So glad I missed this race

This is one trail race I don’t regret blowing off.            

From everything I’ve heard, the Buckeye Trail 50K on Saturday was brutal. The weather sucked: blazing sun, high humidity and thick, steamy air.            

Lots of runners battled heat exhaustion and cramps. The blogs are full of horror stories. (More on that in a minute.)            

This was a race I almost ran. I signed up for it several months ago, and was looking forward to it.            

But then, last month I changed my mind. I decided I needed to focus 100 percent on training for the Columbus Marathon and my goal of qualifying for Boston. I didn’t want to risk getting hurt at a trail ultra. Last year, I ran the Buckeye, banged up my feet and toes, and hobbled around for weeks afterward. I also lost a toenail.            

So I pulled out and was lucky enough to find someone on the waiting list who was happy  to buy my entry. Over the next few weeks, however, I wondered if I would regret my decision.            

Now I know the answer. Hell no! After reading a few blog entries in the last two days, I saw I made the right decision, for the weather if for no other reason.            

Lots of runners said the 90-degree weather was miserable, using terms like “heat stroke” and “pass out.”            

But read for yourself:            

Kristen, who was running her first 50K, sent out sentence fragments to capture her anguish:   

* Heart. Rate. Won’t. Come. Down.          

 * Hills? These are mountains.        

 * Water, water, water     

* Just keep runnning, just keep running, just keep running.  
 
* Can’t wait to finish this. 

* Where is the f-n finish line?       

Terri, who has run plenty of tough trail races, wrote this:  At the turn-a-round, I noticed that I was feeling a little dizzy in the heat, so I took alittle longer at the aid station inorder to consume more liquid. Once I left the aid station, my thought was to try to pick up the pace, which I did for awhile, but the heat and humidity started to take its toll and instead of worrying about time, it became trying to get to the finish!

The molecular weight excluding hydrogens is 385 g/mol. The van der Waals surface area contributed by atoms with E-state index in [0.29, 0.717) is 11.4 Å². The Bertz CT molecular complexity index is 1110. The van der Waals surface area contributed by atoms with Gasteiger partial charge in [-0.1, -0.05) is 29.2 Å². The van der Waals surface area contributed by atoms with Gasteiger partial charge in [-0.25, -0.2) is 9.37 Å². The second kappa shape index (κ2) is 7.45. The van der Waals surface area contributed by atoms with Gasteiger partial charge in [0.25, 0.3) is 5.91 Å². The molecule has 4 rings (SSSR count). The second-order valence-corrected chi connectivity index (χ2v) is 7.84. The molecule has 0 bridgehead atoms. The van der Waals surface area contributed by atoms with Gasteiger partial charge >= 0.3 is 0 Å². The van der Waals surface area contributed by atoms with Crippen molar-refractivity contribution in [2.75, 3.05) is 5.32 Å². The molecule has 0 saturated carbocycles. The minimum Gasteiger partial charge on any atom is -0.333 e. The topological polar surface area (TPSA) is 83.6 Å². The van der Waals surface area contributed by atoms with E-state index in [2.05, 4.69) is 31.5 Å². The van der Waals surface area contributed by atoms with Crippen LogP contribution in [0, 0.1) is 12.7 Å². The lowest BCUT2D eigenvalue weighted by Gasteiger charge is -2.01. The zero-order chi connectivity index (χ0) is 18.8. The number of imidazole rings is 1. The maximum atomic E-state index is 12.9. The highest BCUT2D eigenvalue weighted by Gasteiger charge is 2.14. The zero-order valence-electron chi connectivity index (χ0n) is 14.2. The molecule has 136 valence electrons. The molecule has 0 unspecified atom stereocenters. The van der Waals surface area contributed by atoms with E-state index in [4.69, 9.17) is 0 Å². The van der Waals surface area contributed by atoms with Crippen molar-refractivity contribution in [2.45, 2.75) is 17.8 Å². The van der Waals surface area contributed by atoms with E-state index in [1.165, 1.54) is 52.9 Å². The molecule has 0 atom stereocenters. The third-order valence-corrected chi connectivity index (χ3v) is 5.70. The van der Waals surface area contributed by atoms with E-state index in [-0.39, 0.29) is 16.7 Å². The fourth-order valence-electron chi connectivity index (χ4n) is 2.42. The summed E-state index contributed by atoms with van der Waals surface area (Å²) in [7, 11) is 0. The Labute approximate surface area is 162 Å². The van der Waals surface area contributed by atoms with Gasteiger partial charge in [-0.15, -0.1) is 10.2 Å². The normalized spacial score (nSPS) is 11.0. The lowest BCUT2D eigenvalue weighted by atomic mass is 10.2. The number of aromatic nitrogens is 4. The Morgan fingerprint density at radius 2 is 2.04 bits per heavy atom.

Nick, who has run more than two dozen ultras, wrote this:   I could feel my heartbeat by pushing in on my jugular, but it was very faint.  … I was getting lightheaded, my adductor was screaming and tiptoeing up hills became the standard.  From Snowville on, it’s exactly 6.2 miles or 10K to the finish.  Much of it was hiked and a few stops to sit and get my heart slowed down were hallmarks of this section.  My heart was racing to cool me but it’s beat was so faint to me.  I knew I’d better be careful or I was going to pass out and that never has a happy ending.              

Red wrote this about the final miles: These last miles are always the toughest, but this section is awful…many muddy areas and fallen logs and meadow like stretches where no respite from the blazing sun.  I had to stop and walk or suffer heat stroke. … Walking the hills took almost everything out of me. I braced my quads, and once at the top, my heart pounding, I had to stop a few seconds to get my heart rate down. This race needed to be over.            

Another friend of mine, Kevin, told me he DNF’ed at mile 11 after feeling lightheaded. He turned in his number and then walked miles back to his car.            

I have a feeling there will be more horror stories in the days to come.            

Remarkably, the winner finished in 4:03 (an average pace of 7:51). That was only about eight minutes slower than the winning time last year, when the temps were much cooler.            

This was one race I was lucky enough to skip.            

**************************************************************            

So what did I do this weekend, while those poor runners in Ohio were suffering?            

On Saturday, I ran not a single step. I spent about six hours inside, cleaning the house, in preparation for overnight guests.            

On Sunday, I ran about 14 miles at Fort Ben — about four miles on the Lawton Loop and about 10 miles on the Harrison Trace. The temperature had dropped a few degrees from Saturday’s furnace levels, but the humidity was still a factor. I soaked through my shirt in less than 30 minutes.            

I took today off to recover. Tomorrow, it’s back to an easy run.            

Or as easy as I can expect in this godawful hot weather.            

For the week, I logged 35 miles. I ran easy two day (Tues and Thurs), did a tempo run (Wed) and a long run (Sun).            

Click here to see my geeky data.  

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